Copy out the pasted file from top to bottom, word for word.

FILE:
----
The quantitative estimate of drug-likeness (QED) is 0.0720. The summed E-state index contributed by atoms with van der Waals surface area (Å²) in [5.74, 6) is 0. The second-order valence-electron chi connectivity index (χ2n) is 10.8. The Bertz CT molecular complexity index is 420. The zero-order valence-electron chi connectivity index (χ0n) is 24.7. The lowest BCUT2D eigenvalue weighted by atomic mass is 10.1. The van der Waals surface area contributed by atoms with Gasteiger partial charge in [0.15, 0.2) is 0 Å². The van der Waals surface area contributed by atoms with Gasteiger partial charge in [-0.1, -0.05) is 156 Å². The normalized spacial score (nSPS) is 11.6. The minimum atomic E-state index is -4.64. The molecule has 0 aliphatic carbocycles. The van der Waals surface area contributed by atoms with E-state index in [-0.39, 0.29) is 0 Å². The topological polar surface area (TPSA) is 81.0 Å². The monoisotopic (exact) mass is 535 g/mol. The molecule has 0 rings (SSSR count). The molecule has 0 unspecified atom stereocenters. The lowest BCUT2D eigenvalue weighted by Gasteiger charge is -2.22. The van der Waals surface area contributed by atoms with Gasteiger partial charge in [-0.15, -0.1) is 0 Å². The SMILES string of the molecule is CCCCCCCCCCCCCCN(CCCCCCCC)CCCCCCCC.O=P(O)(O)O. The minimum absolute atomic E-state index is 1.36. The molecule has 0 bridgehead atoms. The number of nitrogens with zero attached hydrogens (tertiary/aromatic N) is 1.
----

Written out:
The quantitative estimate of drug-likeness (QED) is 0.0720. The summed E-state index contributed by atoms with van der Waals surface area (Å²) in [5.74, 6) is 0. The second-order valence-electron chi connectivity index (χ2n) is 10.8. The Bertz CT molecular complexity index is 420. The zero-order valence-electron chi connectivity index (χ0n) is 24.7. The lowest BCUT2D eigenvalue weighted by atomic mass is 10.1. The van der Waals surface area contributed by atoms with Gasteiger partial charge in [0.15, 0.2) is 0 Å². The van der Waals surface area contributed by atoms with Gasteiger partial charge in [-0.1, -0.05) is 156 Å². The normalized spacial score (nSPS) is 11.6. The minimum atomic E-state index is -4.64. The molecule has 0 aliphatic carbocycles. The van der Waals surface area contributed by atoms with E-state index in [-0.39, 0.29) is 0 Å². The topological polar surface area (TPSA) is 81.0 Å². The monoisotopic (exact) mass is 535 g/mol. The molecule has 0 rings (SSSR count). The molecule has 0 unspecified atom stereocenters. The lowest BCUT2D eigenvalue weighted by Gasteiger charge is -2.22. The van der Waals surface area contributed by atoms with Gasteiger partial charge in [-0.15, -0.1) is 0 Å². The SMILES string of the molecule is CCCCCCCCCCCCCCN(CCCCCCCC)CCCCCCCC.O=P(O)(O)O. The minimum absolute atomic E-state index is 1.36. The molecule has 0 bridgehead atoms. The number of nitrogens with zero attached hydrogens (tertiary/aromatic N) is 1.